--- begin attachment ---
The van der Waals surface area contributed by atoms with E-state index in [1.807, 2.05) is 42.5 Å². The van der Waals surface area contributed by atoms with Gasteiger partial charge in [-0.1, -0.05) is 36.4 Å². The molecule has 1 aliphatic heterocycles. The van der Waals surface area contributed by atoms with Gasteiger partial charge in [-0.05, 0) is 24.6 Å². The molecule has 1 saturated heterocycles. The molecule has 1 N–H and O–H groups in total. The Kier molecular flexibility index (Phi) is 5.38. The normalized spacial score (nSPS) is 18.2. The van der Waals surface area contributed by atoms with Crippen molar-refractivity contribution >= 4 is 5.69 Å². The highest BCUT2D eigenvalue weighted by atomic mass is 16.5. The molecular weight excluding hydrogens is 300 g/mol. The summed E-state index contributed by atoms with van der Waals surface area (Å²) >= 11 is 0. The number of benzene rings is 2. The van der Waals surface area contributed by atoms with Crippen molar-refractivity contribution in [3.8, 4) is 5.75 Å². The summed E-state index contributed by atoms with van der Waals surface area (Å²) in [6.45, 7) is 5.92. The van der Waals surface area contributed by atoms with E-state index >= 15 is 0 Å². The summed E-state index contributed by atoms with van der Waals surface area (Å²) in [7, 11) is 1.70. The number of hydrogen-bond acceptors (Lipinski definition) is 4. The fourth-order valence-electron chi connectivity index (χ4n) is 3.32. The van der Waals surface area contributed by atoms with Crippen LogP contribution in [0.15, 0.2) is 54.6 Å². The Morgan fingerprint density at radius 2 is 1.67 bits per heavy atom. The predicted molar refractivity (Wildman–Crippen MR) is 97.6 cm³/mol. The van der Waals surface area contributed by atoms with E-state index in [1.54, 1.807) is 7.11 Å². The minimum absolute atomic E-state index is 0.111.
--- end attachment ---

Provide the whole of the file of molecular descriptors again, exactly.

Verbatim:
The van der Waals surface area contributed by atoms with E-state index in [1.807, 2.05) is 42.5 Å². The van der Waals surface area contributed by atoms with Gasteiger partial charge in [-0.1, -0.05) is 36.4 Å². The molecule has 1 aliphatic heterocycles. The van der Waals surface area contributed by atoms with Gasteiger partial charge in [-0.05, 0) is 24.6 Å². The molecule has 1 saturated heterocycles. The molecule has 1 N–H and O–H groups in total. The Kier molecular flexibility index (Phi) is 5.38. The normalized spacial score (nSPS) is 18.2. The van der Waals surface area contributed by atoms with Crippen molar-refractivity contribution >= 4 is 5.69 Å². The highest BCUT2D eigenvalue weighted by atomic mass is 16.5. The molecular weight excluding hydrogens is 300 g/mol. The summed E-state index contributed by atoms with van der Waals surface area (Å²) >= 11 is 0. The number of benzene rings is 2. The van der Waals surface area contributed by atoms with Crippen molar-refractivity contribution in [3.8, 4) is 5.75 Å². The summed E-state index contributed by atoms with van der Waals surface area (Å²) in [6.45, 7) is 5.92. The van der Waals surface area contributed by atoms with E-state index >= 15 is 0 Å². The summed E-state index contributed by atoms with van der Waals surface area (Å²) in [7, 11) is 1.70. The number of hydrogen-bond acceptors (Lipinski definition) is 4. The fourth-order valence-electron chi connectivity index (χ4n) is 3.32. The van der Waals surface area contributed by atoms with Crippen LogP contribution in [0.15, 0.2) is 54.6 Å². The Morgan fingerprint density at radius 2 is 1.67 bits per heavy atom. The predicted molar refractivity (Wildman–Crippen MR) is 97.6 cm³/mol. The van der Waals surface area contributed by atoms with E-state index in [1.54, 1.807) is 7.11 Å². The minimum absolute atomic E-state index is 0.111.